On the other hand, if the property's been on the market for months, especially if it's sitting there empty, the seller is likely to be a lot more receptive to a lease-option.
So, assuming the seller is financially able to do a lease-option and is reasonably motivated, here's what you say: "Mr. Seller: I'd really like to buy your house. It's just what we've been looking for. However, we're not in a position to buy it today. So what I'm proposing is that you lease the house to us for a year or so. We'll pay full-market rent, perhaps even a bit more than full market rent. That way, your empty house doesn't sit there empty. You'll be getting a rent check from us every month, and we'll take good care of your home. We'll agree to a purchase price now, so there won't be any surprises for either of us. And then, within two years--and we can set that date, too--we'll buy the house. You'll get exactly what you want--a sold house, plus rental income and someone taking care of your home in the meantime. And in the meantime, you'll have excellent tenants--us--who plan on buying. Does that sound like it would work for you?"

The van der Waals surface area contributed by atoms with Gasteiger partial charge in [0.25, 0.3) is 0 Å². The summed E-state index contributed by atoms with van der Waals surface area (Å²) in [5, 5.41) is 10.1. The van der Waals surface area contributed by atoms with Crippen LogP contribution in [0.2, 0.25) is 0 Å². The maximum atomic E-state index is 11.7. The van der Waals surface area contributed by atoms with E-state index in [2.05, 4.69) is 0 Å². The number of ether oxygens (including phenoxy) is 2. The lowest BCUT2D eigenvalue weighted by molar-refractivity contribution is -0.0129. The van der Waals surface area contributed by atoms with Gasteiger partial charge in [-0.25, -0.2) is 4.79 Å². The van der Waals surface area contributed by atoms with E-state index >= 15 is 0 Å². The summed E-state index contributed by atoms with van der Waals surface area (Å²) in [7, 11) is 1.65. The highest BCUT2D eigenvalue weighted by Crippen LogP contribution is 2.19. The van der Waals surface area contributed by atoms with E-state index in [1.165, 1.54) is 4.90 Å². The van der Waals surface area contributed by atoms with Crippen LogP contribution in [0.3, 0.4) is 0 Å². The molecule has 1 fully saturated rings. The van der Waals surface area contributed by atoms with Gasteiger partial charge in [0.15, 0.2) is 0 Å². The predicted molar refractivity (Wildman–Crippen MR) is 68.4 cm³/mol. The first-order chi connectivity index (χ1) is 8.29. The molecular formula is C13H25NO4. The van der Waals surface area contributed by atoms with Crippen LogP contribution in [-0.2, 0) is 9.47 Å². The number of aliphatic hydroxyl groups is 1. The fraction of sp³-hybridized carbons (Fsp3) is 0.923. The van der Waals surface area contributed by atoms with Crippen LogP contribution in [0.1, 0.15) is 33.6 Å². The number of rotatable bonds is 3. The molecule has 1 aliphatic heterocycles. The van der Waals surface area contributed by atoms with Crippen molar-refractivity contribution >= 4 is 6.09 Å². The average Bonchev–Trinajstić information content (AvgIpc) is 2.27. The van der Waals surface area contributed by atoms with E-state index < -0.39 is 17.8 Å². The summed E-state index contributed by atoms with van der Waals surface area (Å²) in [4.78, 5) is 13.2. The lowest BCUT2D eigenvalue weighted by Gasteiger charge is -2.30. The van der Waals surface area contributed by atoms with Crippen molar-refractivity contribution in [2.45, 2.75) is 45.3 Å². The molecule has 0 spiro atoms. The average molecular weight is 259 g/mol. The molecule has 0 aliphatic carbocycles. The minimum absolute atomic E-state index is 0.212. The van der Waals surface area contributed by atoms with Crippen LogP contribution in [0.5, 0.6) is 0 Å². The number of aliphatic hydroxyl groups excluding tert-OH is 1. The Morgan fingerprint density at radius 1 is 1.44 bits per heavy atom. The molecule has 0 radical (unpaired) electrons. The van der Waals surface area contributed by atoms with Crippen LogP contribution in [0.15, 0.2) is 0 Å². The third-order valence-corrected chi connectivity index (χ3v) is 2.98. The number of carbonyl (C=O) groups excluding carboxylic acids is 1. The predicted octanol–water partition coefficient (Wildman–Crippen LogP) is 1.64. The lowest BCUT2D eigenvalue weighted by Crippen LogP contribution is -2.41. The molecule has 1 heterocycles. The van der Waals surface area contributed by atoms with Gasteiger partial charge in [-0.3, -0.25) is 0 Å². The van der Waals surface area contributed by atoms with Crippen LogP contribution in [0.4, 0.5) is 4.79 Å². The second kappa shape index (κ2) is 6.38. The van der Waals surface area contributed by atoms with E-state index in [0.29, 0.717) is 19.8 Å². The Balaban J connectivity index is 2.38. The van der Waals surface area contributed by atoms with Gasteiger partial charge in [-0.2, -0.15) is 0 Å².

Make sure you're working with a Realtor who understands lease-options and lease-purchases. And have a lawyer help you with the option agreement. There are various provisions you should include to protect yourself.
Finally, here's a link to a blog I wrote on how to find lease-options: http://bit.ly/findaleaseoption
Hope that helps.
R & R Funding, Inc.
Once you know what you are asking for.......then, call the seller and ask (unless it is a listed property - then have an agent represent you)!
Why do you want a lease to own situation?
If it's because you may not qualify for a loan now.....make sure that won't be the case at the end of the lease, or you will be losing your option money.
Make sure you have an attorney write up any such agreement............Good luck!